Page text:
I hate it when people complain that a movie isn’t believable enough. My brother complained to me that he had a hard time buying the fact that in Inception, people could just enter dreams so easily. But sometimes movies just require to you to make a leap of faith into the story and if they work right, the story will take you from there. One element being out of the ordinary doesn’t invalidate everything else in the film.
I say all this while professing that Salt, the Bourne-wannabe, potential franchise starter starring Angelina Jolie, is a film that fails because it’s I can’t believe it. It’s stacks so many silly, unreal elements one on top of another that it simply cannot stand on its own.
Rarely can a movie be totally undone by one, unbelievable moment. But it can be said of Salt, in which the inciting incident is inherently flawed. I won’t go into spoiler territory; but I will say that, if the supposedly super-intelligent title character had managed not to be a total moron in the first act, everything would have been fine. Seriously.
I might be able to look past all of these flaws in the story, or even its flaws in action (one scene has Jolie’s tiny figure take out two men by literally shoulder-bumping them, sitting right next to them them in a car), but that’s complicated by Salt’s serious desire to be taken super seriously. An action movie can work without any serious weight to it (see the greatest action movie, Die Hard) but Salt is a movie that opens with a torture scene. A torture scene.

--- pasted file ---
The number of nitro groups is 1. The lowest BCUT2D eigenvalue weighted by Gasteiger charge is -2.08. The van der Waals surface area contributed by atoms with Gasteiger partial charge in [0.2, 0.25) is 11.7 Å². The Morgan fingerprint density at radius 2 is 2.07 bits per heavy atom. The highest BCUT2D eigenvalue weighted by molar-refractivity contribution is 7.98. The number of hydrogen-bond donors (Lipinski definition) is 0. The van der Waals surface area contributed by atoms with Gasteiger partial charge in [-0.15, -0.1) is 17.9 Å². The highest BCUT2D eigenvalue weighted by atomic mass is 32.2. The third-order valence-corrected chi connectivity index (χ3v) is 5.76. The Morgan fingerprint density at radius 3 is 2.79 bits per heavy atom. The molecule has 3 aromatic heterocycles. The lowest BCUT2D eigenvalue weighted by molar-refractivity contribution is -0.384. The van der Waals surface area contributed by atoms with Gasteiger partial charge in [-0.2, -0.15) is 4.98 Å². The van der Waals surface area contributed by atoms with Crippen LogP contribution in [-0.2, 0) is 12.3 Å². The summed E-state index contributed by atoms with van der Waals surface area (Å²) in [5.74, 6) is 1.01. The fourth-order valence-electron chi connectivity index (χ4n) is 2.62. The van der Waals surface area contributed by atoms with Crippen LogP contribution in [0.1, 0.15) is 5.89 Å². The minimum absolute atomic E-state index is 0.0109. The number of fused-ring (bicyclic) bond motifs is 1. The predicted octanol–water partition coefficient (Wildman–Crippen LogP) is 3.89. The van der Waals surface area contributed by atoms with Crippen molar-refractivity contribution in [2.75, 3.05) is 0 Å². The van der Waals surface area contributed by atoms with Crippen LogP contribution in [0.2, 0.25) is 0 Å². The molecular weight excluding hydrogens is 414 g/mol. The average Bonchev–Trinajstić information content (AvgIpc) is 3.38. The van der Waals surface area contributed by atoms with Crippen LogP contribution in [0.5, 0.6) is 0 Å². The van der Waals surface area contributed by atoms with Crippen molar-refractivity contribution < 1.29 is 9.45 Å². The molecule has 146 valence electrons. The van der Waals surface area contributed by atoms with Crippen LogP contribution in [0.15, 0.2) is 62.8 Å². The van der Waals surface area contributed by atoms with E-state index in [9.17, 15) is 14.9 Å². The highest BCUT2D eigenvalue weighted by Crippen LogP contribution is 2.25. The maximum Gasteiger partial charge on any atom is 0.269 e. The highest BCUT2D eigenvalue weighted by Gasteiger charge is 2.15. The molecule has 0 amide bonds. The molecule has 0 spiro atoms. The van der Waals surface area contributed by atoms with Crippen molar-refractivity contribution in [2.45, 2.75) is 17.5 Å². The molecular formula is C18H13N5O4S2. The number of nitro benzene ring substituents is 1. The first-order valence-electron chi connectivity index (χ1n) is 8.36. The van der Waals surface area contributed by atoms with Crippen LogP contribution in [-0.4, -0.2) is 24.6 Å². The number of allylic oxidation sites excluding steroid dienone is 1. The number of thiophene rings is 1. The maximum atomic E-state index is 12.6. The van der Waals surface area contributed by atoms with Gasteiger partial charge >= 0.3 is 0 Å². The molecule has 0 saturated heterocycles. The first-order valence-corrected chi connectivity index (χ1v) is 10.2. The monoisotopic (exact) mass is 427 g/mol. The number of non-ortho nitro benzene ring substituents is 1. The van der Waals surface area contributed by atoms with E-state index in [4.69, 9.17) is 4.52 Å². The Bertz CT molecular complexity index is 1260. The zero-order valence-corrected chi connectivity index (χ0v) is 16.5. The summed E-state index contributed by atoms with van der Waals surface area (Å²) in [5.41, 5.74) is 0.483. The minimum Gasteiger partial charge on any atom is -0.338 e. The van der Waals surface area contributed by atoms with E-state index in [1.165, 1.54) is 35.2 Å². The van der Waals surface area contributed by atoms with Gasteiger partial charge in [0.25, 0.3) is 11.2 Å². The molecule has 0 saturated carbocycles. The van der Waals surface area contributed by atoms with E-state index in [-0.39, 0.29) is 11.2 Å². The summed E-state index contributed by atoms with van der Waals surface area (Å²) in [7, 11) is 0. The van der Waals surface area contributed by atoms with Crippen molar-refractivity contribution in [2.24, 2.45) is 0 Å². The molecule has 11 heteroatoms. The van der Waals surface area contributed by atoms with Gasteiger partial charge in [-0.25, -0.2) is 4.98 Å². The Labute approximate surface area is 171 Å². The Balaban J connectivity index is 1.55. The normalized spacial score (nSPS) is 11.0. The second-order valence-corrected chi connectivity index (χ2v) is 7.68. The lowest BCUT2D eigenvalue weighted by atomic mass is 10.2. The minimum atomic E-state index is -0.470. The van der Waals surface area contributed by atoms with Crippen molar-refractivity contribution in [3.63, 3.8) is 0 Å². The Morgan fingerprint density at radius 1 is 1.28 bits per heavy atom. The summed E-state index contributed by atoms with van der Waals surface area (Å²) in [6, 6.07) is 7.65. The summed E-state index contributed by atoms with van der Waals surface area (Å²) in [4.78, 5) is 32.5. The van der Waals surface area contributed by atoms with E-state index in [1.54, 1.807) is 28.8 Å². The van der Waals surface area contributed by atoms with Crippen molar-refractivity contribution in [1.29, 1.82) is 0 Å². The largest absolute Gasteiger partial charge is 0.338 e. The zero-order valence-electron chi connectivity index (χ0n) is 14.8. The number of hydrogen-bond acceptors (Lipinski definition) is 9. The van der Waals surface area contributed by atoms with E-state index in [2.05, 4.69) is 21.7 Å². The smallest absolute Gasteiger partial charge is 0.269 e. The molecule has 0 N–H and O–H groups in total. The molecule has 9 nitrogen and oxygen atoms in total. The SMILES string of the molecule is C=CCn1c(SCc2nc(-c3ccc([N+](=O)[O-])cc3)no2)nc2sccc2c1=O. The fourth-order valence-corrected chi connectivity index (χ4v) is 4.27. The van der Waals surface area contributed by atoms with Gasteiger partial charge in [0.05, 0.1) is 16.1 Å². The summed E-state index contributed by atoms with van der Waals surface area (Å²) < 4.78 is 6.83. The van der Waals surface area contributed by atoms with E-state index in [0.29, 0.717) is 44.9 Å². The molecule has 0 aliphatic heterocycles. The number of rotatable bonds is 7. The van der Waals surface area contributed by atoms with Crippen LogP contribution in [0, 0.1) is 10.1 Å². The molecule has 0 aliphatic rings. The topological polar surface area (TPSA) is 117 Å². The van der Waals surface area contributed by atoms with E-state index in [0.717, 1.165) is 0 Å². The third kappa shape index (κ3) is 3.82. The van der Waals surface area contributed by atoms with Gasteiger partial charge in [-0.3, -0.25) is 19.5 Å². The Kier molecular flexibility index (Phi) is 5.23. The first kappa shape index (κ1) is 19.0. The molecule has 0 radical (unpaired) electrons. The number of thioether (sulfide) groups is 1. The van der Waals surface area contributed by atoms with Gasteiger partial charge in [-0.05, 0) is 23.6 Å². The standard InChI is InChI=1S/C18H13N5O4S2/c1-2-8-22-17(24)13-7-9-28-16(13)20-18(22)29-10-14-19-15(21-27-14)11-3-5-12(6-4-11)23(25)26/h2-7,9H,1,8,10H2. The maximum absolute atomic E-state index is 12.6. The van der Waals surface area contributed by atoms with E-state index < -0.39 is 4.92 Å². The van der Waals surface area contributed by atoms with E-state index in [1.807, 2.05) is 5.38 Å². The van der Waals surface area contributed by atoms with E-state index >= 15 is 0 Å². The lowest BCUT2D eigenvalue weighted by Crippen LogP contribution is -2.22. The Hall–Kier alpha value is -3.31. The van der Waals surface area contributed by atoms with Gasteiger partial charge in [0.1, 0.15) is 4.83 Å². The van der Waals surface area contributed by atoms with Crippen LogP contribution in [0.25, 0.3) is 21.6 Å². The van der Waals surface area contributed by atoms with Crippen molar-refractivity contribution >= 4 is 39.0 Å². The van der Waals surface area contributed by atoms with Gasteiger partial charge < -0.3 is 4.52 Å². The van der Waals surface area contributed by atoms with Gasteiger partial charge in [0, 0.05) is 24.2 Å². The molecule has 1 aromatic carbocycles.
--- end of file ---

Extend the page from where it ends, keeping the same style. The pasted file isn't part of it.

Angelina is dragged around a North Korean prison wearing nothing but underwear. Guards shout at her, accusing her of crimes against the state. She is beaten. That is the introduction to a movie that involves silly Cold War paranoia and plots to start World War III with something called “Day X.”
Salt sets out to be an intelligent thriller, and it gets a few things right, but it’s kind of dumb. It plays out like an airport read, upping conspiracies and crises but never taking a moment to admit to its incredible stench of cheese. The movie just cares too much about being important.
It’s nice, though, that Salt never treats its audience stupidly. It keeps moving and adding information, without ever slowing down to explain itself. It expects you to keep up and if you can’t, that’s your fault. And it certainly is a brisk movie, never forcing you to spend too much time with the story’s silly, unbelievable moments.
Following Despicable Me and Inception, I was hoping Salt would prove to Hollywood that you don’t need a video game or obscure television series to launch a good movie. I still believe that’s true, but Salt is proof that originality doesn’t automatically make for a strong film.